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Even the ducks are sick of the rain!

Doraine says they're much happier today!

Share your "sick of the rain" photos with us by emailing whereyoulive@13wmaz.com 

Nigerian Lawmakers Seek Fort Valley University for Agriculture Advice

Nigerian Lawmakers Seek Fort Valley University for Agriculture Advice

Nigerian political officials searching for methods to improve food production are seeking solutions from Fort Valley State University.

As a part of an eight-day U.S. tour, political officials representing the Cross River State located in Nigeria will visit campus June 20, from 10 a.m. to 2 p.m. The tour will begin at the C.W. Pettigrew Farm and Community Life Center. During their visit, officials are scheduled to listen to a presentation about the role and impact of the Sustainable Agricultural Research and Education (SARE) program. They will also tour FVSU’s College of Agriculture facilities.

James Hill, FVSU’s 1890 land-grant university liaison for the SARE program, said the purpose of the visit is to expose the officials to the SARE program, a U.S. Department of Agriculture funded program that offers grants and provides education.

Census: Minority Population Growing

Census: Minority Population Growing

Crawford County's minority population has reached 26.7 percent, according to Census Bureau statistics and USATODAY research. Peach County's is 55 percent. That is the percentage of the population in the county who is another ethnicity other than white non-hispanic.

By Greg Toppo and Paul Overberg, USATODAY (Click for the full, interactive map)

Construction Completed at New Peach Hospital

Construction at the new Peach County Hospital is completed and the new building is full of new medical tools for staff. It won't open its doors for patients until July, but 13WMAZ got a sneak peek of the new hospital.

Some of the new features that will be used to treat Peach County patients include a state-of-the-art operating room suite, 25-bed private hospital rooms, and a larger emergency room.

"We have equipped the hospital with really state-of-the-art technology, some equipment and services that they just didn't have in the current hospital, so our ability to serve the needs of Peach County residents has greatly increased," said Elbert McQueen, the Vice President of Regional Development for Central Georgia Health System.

The project cost $20 million according to McQueen. Nancy Peed, the CEO of the new hospital, said this project was years in the making.

Robins Federal Credit Union Gives Over $51K to the American Cancer Society

Robins Federal Credit Union Gives Over $51K to the American Cancer Society

Warner Robins, GA — Robins Federal Credit Union recently held fundraisers in branches across the mid-state in order to raise funds for the American Cancer Society’s Relay for Life.

Robins Federal Credit Union branches in Baldwin, Bibb, Houston, Jones, Monroe and Peach Counties created teams, raised funds and participated in their county’s Relay for Life events. Over 100 employees participated in the events in their respective counties, and $51,319.02 was raised for the American Cancer Society.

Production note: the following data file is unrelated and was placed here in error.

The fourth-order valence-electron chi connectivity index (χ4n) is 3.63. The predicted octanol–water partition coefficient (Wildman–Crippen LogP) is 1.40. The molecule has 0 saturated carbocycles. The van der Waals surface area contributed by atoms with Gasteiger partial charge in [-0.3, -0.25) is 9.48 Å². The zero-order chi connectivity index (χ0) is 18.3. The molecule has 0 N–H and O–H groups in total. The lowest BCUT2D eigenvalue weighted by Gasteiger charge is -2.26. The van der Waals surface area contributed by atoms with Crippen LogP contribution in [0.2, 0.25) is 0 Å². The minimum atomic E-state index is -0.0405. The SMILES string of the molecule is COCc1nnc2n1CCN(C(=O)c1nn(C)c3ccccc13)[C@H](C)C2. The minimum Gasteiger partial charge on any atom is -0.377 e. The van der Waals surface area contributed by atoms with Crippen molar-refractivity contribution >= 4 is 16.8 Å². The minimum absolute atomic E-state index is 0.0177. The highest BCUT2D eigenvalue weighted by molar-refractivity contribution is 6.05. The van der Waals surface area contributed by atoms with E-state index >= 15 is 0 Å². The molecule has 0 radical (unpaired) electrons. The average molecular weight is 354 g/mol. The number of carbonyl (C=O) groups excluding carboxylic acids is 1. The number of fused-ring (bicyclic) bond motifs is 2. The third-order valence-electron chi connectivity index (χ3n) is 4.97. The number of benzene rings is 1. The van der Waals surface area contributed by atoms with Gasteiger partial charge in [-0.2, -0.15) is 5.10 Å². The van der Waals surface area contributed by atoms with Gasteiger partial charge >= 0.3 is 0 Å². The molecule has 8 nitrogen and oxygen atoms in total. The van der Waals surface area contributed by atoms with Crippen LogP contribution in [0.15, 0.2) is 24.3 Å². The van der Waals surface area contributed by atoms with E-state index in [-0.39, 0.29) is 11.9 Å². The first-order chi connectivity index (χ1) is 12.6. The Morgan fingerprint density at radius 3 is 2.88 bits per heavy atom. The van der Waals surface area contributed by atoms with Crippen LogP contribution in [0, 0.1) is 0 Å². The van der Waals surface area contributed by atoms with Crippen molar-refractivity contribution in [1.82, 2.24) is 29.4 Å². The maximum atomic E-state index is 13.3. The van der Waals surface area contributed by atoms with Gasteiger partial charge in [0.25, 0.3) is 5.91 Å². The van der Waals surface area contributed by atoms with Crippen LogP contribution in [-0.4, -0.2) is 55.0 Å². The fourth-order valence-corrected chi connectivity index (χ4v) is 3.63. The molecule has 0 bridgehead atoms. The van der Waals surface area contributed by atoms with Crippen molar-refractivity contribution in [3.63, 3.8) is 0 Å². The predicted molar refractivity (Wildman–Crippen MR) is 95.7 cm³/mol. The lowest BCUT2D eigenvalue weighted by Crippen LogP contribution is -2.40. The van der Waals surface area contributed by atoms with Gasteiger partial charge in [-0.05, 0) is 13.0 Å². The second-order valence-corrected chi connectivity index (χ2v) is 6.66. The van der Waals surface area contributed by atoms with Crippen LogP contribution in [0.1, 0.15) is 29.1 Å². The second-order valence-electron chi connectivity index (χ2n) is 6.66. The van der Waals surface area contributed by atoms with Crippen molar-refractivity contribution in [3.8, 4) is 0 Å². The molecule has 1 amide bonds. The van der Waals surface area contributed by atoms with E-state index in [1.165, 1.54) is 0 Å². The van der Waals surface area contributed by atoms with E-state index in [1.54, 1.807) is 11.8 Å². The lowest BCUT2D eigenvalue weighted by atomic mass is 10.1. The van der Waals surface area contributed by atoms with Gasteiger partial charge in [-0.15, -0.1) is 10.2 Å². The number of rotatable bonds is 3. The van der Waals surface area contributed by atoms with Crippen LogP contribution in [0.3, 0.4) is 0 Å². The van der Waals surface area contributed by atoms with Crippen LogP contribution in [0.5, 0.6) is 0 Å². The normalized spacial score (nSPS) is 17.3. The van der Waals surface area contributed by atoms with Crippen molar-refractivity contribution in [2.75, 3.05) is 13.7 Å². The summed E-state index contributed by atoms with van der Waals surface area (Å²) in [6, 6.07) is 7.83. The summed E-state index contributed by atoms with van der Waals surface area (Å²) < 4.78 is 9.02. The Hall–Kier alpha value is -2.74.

“We are proud to support the American Cancer Society’s Relay for Life. Our staff really enjoys the three month fundraising drive each year. It allows them to work together, and have fun while doing something great in our community.  We value our partnership with the American Cancer Society, and could not be more pleased with the result of this year’s fundraising drives” says John Rhea, President/CEO. 

Jones Elementary Students Experience Farm Life

Jones Elementary Students Experience Farm Life

Pre-K and kindergarten students at Jones Elementary School took part recently in Farm Day.

Guests Naomi Davis of Davis Farms in Roberta and Amy Bean of The Little Farm in Gray shared stories with students about life on a farm. Students had the opportunity to partake in a semi-farm experience with baby chicks, and fruit and vegetable planting.

Central Georgians Talk Preventive Breast Exams

We hear all the statistics about the likelihood of you or someone you know being diagnosed.

When Angelina Jolie's announcement made worldwide news, 13WMAZ's Judy Le went out in Central Georgia to put the statistics in terms of real mothers, sisters, daughters and friends.

One in eight women has a chance of being diagnosed with breast cancer, according to the National Cancer Institute.

"I had an aunt who had breast cancer and who died when I was 11," says Marsha Gainey of Macon.

"My great great grandmother had it and it's crap. It's not good at all," says Macy Schack of Byron.

It's the most common cancer among women in the United States. 

Here are some ways to take control of the disease before it takes control of you.

If you're in your early 20's, start examining your breasts yourself to find lumps.

In your 30's, get clinical breast exams every three years and your doctor's advice.